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NEWS
February 3, 1999 | From Times Wire Reports
Seven years after trying to overthrow the government, former Lt. Col. Hugo Chavez was sworn in as Venezuela's president. The crowd erupted into cheers when Chavez broke with the pledge repeated by every president during 40 years of democracy. "I swear in front of my people that over this dying constitution I will push forward the democratic transformations that are necessary so that the new republic will have an adequate Magna Carta for the times," he said.
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NEWS
December 25, 2000 | From Times Wire Reports
Venezuelan President Hugo Chavez appointed Adina Bastidas as vice president, three days after the nation's congress chose departing Vice President Isaias Rodriguez as the new attorney general. Chavez made the announcement during his weekly radio program, "Hello President." Bastidas, a graduate of the Central University of Venezuela, worked the last year in Washington, D.C., as Venezuela's representative to the Interamerican Development Bank.
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NEWS
July 31, 2000 | From Times Wire Services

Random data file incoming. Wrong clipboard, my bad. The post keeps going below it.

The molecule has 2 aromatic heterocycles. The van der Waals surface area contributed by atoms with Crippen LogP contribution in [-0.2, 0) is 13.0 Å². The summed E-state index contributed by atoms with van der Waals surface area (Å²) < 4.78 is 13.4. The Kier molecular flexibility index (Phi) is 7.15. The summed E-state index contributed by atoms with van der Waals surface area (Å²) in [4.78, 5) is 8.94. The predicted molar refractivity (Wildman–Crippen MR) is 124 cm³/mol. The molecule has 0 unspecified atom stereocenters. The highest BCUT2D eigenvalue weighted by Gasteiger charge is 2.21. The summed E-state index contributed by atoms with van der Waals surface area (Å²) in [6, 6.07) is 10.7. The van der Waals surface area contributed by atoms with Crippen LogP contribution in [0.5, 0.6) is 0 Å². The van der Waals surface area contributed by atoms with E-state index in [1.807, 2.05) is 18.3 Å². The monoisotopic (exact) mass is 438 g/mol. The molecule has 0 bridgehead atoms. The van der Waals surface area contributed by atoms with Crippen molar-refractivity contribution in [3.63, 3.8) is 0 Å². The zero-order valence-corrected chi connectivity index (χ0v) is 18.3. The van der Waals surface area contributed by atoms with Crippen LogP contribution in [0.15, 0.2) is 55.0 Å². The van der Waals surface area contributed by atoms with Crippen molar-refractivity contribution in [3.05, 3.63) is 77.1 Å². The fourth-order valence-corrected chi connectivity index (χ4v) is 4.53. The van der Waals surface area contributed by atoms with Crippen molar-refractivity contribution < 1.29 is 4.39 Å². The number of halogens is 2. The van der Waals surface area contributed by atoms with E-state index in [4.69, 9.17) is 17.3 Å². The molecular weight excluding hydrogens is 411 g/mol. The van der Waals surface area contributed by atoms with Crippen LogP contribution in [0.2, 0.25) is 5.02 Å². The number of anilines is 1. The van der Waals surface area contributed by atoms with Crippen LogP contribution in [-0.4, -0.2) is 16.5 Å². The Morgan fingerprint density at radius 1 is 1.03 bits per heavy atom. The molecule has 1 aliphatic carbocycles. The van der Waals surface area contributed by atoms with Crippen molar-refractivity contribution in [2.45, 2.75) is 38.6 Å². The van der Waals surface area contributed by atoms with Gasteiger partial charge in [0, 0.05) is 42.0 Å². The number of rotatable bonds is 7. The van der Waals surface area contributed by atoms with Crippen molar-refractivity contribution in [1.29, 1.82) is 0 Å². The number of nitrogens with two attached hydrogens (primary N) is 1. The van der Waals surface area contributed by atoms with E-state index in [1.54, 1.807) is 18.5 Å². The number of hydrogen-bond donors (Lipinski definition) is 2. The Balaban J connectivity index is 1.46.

Venezuelans endorsed President Hugo Chavez's "peaceful revolution" Sunday by electing the charismatic populist to a six-year term and giving his party and its coalition partners a majority in the national legislature, according to preliminary election returns. After a day of voting marked by long lines but few other problems, Chavez held a decisive 59% to 37% lead over his former ally, Francisco Arias, with 77% of the ballots counted.
NEWS
August 18, 2000 | From Associated Press
Less than one week after a new Congress opened, President Hugo Chavez said Thursday that he may seek special powers that would allow him to sidestep the legislature on key issues. Chavez asserted at a news conference that Congress may be too bogged down with regulatory issues to attend to pressing problems such as unemployment, land reform and the tax system. He said he might ask the legislature to grant him a fast-track enabling law that would allow him to unilaterally push through his agenda.
NEWS
December 25, 2000 | From Times Wire Reports
Venezuelan President Hugo Chavez appointed Adina Bastidas as vice president, three days after the nation's congress chose departing Vice President Isaias Rodriguez as the new attorney general. Chavez made the announcement during his weekly radio program, "Hello President." Bastidas, a graduate of the Central University of Venezuela, worked the last year in Washington, D.C., as Venezuela's representative to the Interamerican Development Bank.
BUSINESS
July 5, 1994 | From Times Staff and Wire Reports
Venezuela's Planning Minister Quits: The official in charge of long-term economic planning quit because of disputes with the government on how to rally Venezuela's foundering economy. Planning Minister Luis Carlos Palacios said he disagreed with government plans announced last week to impose price and exchange controls.